Phase II Multicenter Trial Of Anthracycline Rechallenge With Pegylated Liposomal Doxorubicin Plus Cyclophosphamide For First-Line Therapy Of Metastatic Breast Cancer Previously Treated With Adjuvant Anthracyclines
Anthracyclines are a component of breast cancer chemotherapy regimens in both adjuvant and metastatic settings. Anthracycline rechallenge for metastatic disease, for those previously exposed to adjuvant anthracyclines, may not be considered because of concerns about efficacy, tolerability, and cumulative cardiotoxicity.
This prospective, multicenter, single-arm, phase II trial examined the efficacy and safety of pegylated liposomal doxorubicin (PLD) 35 mg/m2 plus cyclophosphamide 600 mg/m2 as first-line therapy, delivered every 3 weeks, in 70 patients who developed metastatic disease more than 12 months after completion of an adjuvant anthracycline-containing regimen. Seven patients discontinued treatment early and were excluded from the efficacy analysis.
After a median of six cycles, the objective response rate was 38%. An additional 33% of patients achieved stable disease lasting more than 6 months, for an overall clinical benefit rate of 71%. The estimated median time to progression was 12.2 months. Median overall survival time was 16.5 months. Clinical response was equally robust in patients with and without prior taxane exposure. Treatment was well tolerated. The most common grade 3 to 4 toxicities were palmar-plantar erythrodysesthesia (PPE; 10%), dyspnea (9%), and neutropenia (9%). One (1.4%) of 70 patients discontinued treatment as a result of PPE. One patient (1.4%) experienced an infusion reaction requiring discontinuation. No symptomatic cardiac events were observed.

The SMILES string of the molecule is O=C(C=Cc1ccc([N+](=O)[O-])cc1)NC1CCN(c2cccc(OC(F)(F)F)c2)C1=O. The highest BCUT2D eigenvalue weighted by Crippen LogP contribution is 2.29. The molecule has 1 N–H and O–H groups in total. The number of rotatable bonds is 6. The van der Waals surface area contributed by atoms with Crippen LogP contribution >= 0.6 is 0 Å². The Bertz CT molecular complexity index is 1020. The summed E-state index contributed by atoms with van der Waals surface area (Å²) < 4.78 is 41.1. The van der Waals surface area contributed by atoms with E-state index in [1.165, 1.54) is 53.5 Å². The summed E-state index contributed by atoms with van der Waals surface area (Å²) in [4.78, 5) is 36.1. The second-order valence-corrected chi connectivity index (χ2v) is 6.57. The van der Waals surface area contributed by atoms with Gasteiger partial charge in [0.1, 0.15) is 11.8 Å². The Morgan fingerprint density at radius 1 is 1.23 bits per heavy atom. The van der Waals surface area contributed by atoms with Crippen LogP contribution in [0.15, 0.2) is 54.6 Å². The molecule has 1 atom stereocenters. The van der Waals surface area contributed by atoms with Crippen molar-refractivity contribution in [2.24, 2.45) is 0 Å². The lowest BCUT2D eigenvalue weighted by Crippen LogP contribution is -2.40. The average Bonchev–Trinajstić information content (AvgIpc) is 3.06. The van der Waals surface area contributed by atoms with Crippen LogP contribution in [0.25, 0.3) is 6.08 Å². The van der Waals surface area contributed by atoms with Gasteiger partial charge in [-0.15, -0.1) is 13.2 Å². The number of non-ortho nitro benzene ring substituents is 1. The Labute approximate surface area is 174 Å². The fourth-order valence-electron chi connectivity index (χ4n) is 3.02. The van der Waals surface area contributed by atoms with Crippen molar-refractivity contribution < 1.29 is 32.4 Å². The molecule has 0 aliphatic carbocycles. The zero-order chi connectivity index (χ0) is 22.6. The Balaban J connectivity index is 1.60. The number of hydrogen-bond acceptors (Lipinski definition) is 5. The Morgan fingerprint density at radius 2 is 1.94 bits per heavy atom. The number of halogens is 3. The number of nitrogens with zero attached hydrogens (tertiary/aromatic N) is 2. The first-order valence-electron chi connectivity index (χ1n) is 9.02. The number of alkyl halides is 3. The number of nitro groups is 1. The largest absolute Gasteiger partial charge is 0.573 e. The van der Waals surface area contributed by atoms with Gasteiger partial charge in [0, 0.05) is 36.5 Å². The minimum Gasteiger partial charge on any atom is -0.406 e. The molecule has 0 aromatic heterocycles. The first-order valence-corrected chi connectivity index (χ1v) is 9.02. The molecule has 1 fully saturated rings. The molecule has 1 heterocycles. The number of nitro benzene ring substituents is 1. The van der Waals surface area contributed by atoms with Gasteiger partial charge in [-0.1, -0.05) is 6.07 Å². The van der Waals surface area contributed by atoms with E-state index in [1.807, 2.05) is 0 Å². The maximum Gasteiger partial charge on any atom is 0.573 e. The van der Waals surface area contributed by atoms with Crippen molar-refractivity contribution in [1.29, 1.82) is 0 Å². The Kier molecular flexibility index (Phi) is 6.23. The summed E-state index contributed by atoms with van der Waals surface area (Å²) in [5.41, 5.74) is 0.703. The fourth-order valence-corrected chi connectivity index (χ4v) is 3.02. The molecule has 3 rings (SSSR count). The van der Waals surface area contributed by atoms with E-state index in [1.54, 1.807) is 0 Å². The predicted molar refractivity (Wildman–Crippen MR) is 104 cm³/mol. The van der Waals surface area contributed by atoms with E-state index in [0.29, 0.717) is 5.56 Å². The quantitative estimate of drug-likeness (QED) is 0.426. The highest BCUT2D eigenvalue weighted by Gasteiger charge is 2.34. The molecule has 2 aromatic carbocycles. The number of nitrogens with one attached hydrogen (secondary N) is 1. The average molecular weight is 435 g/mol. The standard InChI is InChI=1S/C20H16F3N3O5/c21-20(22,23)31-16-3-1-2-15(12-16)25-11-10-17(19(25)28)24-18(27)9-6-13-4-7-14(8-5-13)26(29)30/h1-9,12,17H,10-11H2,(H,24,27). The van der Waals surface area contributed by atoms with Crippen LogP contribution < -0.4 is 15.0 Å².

PLD plus cyclophosphamide is effective and well tolerated in patients with metastatic breast cancer who have received prior adjuvant anthracycline-containing chemotherapy. The majority of patients experienced a clinical benefit without any significant impact on cardiac function.